In 1985, Bob Dylan's Biograph established the blueprint for weighty rock & roll retrospectives, blending rare and unreleased material with classics over the course of a three-disc set that wound up being the template for rock & roll boxes for the next 20 years or so. Twenty-two years later, Dylan's second triple-disc retrospective arrived, and it's quite a different beast, bucking all the conventions that Biograph instituted. Simply called Dylan, thereby creating confusion with the 1973 rarities set Dylan that Columbia released in a pique of anger as he recorded with Asylum briefly, the set is nothing more and nothing less than a concise introduction to Bob, with all the rarities trimmed away. As befitting its companion status to Todd Haynes' impressionistic biopic I'm Not There -- where no less than six actors played the Bard, including actress Cate Blanchett -- Dylan comes in a multitude of forms, beginning with a terse single disc, then expanding out to a three-disc set, which is then offered in a variety of limited-edition sets. Although the single disc is good, it's the three-disc set that commands attention. It's truly a exceptional encapsulation of his work.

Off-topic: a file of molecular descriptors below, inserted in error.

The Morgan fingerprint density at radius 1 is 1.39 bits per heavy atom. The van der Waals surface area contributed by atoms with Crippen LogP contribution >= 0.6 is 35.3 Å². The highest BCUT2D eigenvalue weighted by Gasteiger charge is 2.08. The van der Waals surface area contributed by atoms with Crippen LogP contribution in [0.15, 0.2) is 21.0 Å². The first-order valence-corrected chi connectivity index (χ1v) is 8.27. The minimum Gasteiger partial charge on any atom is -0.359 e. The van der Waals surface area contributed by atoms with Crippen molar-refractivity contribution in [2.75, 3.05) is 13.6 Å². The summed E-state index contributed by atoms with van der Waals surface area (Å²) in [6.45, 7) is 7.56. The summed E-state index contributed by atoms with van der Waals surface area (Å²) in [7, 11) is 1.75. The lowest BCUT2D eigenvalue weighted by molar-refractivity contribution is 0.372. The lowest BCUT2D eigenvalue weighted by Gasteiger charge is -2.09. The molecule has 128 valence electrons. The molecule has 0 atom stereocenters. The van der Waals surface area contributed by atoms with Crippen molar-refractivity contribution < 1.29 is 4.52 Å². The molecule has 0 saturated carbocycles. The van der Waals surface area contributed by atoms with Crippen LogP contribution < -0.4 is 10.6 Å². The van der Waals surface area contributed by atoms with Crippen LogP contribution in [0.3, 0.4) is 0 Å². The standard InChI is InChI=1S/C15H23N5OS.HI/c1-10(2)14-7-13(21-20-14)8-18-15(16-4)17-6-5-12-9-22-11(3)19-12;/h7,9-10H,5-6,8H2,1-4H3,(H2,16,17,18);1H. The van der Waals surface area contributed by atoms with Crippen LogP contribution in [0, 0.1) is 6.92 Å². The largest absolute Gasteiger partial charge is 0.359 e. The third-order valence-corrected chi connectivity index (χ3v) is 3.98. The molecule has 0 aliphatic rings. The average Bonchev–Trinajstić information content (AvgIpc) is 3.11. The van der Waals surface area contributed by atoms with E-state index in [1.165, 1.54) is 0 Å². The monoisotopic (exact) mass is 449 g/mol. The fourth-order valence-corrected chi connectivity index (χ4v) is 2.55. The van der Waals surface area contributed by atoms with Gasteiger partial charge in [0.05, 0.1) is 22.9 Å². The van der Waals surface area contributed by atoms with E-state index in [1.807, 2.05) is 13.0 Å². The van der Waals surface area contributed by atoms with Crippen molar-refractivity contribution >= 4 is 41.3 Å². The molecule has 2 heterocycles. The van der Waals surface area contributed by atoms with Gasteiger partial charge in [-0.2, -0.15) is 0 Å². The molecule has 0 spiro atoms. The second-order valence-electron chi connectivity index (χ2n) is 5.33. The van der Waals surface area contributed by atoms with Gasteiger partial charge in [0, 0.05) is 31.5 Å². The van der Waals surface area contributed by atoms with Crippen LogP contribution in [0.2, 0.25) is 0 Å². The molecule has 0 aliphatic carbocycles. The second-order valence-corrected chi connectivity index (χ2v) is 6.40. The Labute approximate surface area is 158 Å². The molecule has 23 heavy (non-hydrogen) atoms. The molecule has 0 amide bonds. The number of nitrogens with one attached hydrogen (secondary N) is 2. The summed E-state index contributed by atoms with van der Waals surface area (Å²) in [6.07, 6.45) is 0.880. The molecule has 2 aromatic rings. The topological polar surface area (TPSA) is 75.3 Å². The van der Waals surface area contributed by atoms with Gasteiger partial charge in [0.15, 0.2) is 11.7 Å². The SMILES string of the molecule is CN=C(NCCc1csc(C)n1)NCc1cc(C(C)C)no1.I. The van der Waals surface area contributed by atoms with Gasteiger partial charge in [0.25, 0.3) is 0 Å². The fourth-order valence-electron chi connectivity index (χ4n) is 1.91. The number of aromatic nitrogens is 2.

Yes, there are great, even significant, songs missing -- no other songwriter has quite as deep a catalog -- but the remarkable thing is that there is no dip in quality here, thanks to judicious selections from the '80s but also Dylan's remarkable comeback of the late '90s/2000s. It was the great third act that his great career needed, and while he is sure to make more great music, the 22 years not covered by Biograph but present here turn Dylan into a richer aural biography. It hits many, but not all, of the '60s and early-'70s highlights, soft-sells the scatteredness of the '80s albums by picking the best songs (including "Blind Willie McTell," unearthed on the first Bootleg Series; nothing can quite save those slick, cavernous productions), and in this context the '90s and 2000s work sounds even more impressive. This doesn't give you everything you should hear, but as an introduction to Dylan in his entirety, this can't be beat. ~ Stephen Thomas Erlewine